In today’s world, many of us live in overdrive and operate in a constant state of fight or flight. This state can be a result of feeling the fear of imagined threats: financial security, societal achievement, the steadiness or demise of a relationship, a perceived health threat, the loss of a loved one, etc. For Todd, he is constantly being asked to determine if the conditions of his environment are a real or perceived threat to his personal safety. This risk assessment isn’t an easy task for a professional athlete as he is being paid to push limits and take big risks. On shoots to capture ski footage, decisions are often made as a group. Todd shares with me that when he has an intuitive feeling that the run they are about to do may actually threaten their physical safety, he is tasked with getting the rest of the group on board. When there is one person that wants to call the mission off, that person is exercising an extreme amount of vulnerability. If his intuition tells him that today may not be the day for the run that the team was set out to do, not only is there the possibility of letting down his colleagues—but also the reality of losing thousands of dollars that were set aside for that day’s shoot.
Todd shares a story of when he didn’t listen to his gut on a ski trip in La Grave, France, a tiny mountain village in the French Alps. He and three other athletes boot packed up a steep face of the mountain, immediately feeling how thin the snowpack was beneath their feet. Once they reached the top, Todd, who was the first skier up, remembered feeling an immense amount of dread and a deep desire to back out. Instead, he launched himself down the mountain, toppling over himself and his skis until eventually hitting a boulder that saved him from potentially inflicting further injury. Although he did get hurt, he was incredibly lucky because it could have been so much worse. In listening to his story, I think about how often these situations must happen for professional athletes and how they must be quite used to operating with some degree of fear in their day-to-day lives. In discussing how courage is the antidote to fear, Todd says,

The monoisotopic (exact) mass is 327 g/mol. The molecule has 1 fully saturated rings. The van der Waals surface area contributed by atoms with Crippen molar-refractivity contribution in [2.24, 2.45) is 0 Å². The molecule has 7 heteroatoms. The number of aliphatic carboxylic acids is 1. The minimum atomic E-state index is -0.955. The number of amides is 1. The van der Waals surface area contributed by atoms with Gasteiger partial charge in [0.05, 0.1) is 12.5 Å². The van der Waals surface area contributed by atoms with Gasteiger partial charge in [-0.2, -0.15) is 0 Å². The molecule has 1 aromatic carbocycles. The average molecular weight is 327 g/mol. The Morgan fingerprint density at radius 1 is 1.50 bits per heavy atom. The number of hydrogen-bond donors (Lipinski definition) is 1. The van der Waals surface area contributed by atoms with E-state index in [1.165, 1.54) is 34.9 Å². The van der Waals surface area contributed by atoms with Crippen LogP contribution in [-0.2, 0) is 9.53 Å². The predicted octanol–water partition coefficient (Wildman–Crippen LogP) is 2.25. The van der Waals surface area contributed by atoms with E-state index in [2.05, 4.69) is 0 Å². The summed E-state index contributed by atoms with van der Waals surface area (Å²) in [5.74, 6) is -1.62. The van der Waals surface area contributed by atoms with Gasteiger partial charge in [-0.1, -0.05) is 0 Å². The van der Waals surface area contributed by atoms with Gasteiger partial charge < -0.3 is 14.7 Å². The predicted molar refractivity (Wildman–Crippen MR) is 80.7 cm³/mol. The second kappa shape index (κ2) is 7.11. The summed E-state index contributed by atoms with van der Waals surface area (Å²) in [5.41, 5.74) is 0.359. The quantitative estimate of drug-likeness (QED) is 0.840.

“Being courageous is a habit. You [become] used to overcoming the right kinds of fears and not the wrong kinds of fears . . . used to the habit of overcoming those hurdles. It is a process that you become accustomed to.”
I ask Todd how the act of courage on the slopes has translated into courage when he is not out on his skis. Although slightly shy in his response, we dance around the idea of the different types of risks that exist: physical, mental, emotional, and even spiritual. When he is not traveling or working, he is able to use the tools that his body has learned from skiing to address challenges and compare reference points for how bad something may actually be. There’s something quite freeing about going down the rabbit hole and realizing that even amidst chaos and high stress, many of the fears that exist are those that we create in our minds. In The Fear Cure author Lissa Rankin, MD, defines the cultivation of courage as “not about being fearless; it’s about letting fear transform you so you come into right relationship with uncertainty, make peace with impermanence, and wake up to who you really are.”
When we learn to identify the true fears from the false fears, we begin to build up our courage muscles, allowing us to sit in the discomfort of the unknown and the never-ending human cycle of letting go. And we learn that even amidst the chaos and the darkness, we will be okay.
Todd Ligare is a Salt Lake City, UT based professional free skier. A decade plus into his career and twice nominated for Freeskier Magazine's "Skier of the Year," he continues to search for soft snow, steep lines, and his own definition of expertise on skis.